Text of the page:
Here, too, we got all flavors of lucky. We were told that a lot of incoming faculty wait until they arrive to spend a couple of weeks searching for an apartment. Everyone we asked advised us to rent for the first year or two and then if we decided if this was our forever nation we might look to buy. I was intensely comfortable to nail down our rental as quickly as possible so we watched the school’s intranet closely for posts about rentals, while also spending countless hours on sites like Funda and Pararius. Pretty early on we saw a posting on the intranet for a place owned by a former teacher that was exactly where we wanted to live (near a park in Leiden) and after a couple of weeks of emails we had signed a one year lease on a perfect place on Rijnstraat just a block from Plantsoen Park.
Stateside, we decided pretty early on that we wanted to keep Betsy’s house that is just a five minute walk from Manasota beach. So we had months of work to get it ready and within a few day of posting it on Craigslist, we hit the tenant jackpot! We moved out of our home on July 1st and have been living on the goodwill of family and Air BnB hosts for the last two weeks. When we get to Holland, we will be staying in a groovy Air BnB in the Hague before we get to move into our for-real home in Leiden.
Quarantine is not required to ship our fur babies to The Netherlands. However, there have been five bazillion hours of paperwork, two extra-large, airline approved crates, 15 digit European chips (in addition to their already installed, 9 digit US chips), a whole new round of shots, a USDA certified health certificate (which had to be government approved within 10 days of the dogs arriving in The Netherlands – thanks FedEx for the paper routing to and from Tallahassee), an embarrassing pile of Benjamins to ship two, 60+ pound boxer-bulldogs the 4,624 miles from Miami to Amsterdam, not to mention a flurry of frantic phones calls to check and double check just about everything. Because our fur babies are of the snub-nose variety, there are only a couple of airlines equipped to ship them safely. With the (required) help of an official (and wildly helpful) pet carrier, we’ve made all the arrangements for Sookie and Louie to be dropped off at their pet terminal on Friday morning, after which we will head over to our own terminal and each take our day-long journey to Holland. We will arrive at Schiphol about an hour before they land.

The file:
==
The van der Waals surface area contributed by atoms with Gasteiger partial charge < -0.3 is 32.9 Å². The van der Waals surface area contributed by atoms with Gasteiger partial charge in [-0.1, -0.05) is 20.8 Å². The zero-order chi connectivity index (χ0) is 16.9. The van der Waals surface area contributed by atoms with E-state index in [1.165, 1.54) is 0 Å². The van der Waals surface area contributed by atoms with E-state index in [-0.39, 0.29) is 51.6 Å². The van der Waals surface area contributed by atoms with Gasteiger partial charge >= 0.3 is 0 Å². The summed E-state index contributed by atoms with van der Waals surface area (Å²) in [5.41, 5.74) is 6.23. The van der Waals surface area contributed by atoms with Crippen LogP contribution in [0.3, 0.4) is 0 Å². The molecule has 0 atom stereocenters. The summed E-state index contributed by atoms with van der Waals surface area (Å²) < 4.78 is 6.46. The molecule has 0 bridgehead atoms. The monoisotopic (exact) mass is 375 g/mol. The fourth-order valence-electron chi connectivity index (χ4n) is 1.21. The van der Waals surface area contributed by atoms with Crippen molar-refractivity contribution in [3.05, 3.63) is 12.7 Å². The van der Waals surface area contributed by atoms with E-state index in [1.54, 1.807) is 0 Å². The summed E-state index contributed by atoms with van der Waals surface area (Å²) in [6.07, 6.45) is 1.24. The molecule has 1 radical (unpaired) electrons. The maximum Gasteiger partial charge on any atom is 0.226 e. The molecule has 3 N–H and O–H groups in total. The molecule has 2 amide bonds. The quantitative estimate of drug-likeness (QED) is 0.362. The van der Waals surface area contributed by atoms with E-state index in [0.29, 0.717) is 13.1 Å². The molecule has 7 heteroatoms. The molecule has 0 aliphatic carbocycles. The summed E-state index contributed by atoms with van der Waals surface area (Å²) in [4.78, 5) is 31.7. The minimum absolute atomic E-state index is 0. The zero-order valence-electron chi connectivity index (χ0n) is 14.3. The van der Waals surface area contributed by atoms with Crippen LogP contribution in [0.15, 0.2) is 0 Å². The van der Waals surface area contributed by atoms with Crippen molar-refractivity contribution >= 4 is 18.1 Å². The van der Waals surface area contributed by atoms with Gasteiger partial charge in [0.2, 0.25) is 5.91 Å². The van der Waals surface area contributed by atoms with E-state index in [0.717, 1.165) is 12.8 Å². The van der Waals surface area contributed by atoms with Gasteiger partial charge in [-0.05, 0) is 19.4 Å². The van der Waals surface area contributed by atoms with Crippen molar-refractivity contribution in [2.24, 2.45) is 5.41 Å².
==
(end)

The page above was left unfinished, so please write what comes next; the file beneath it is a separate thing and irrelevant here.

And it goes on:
We have too much stuff….no, really, we have way too much stuff. We still have too much stuff even after jettisoning and storing lots and lots of stuff. After a big old yard sale, about 13 trips to our local thrift shop (NOT Goodwill), selling our camper and cars and recycling what was left of the product from our business, we STILL have too much stuff. About six weeks before our scheduled flight, movers arranged by the school where B will work arrived to pack up our allowed 8 cubic meters of stuff. We are also hauling four huge suitcases, two small suitcases and an unauthorized amount of “personal items” through the airports and city streets of The Hague.
We are still Americans. We will still be Americans when we get there. We will always be Americans. We are not, nor are we required to renounce our citizenship. We will carry our American passports everywhere we go. One day, if all goes as my heart of heart hopes, I hope to apply for dual citizen ship. But that is years off and for another post further down the road.
Whew, that’s all I’ve got for now, y’all. We still have a few more days State-side and about 12 days of errands yet to run!
Feel free to ask about anything we’ve left out..like all the insurance papers (especially those in Dutch), sim cards for our iPhones, shutting off utilities and picking them back up over there, consolidating bank accounts and opening accounts abroad. Bets and I will both do our best to respond. Your call is important to us…please stay on the line.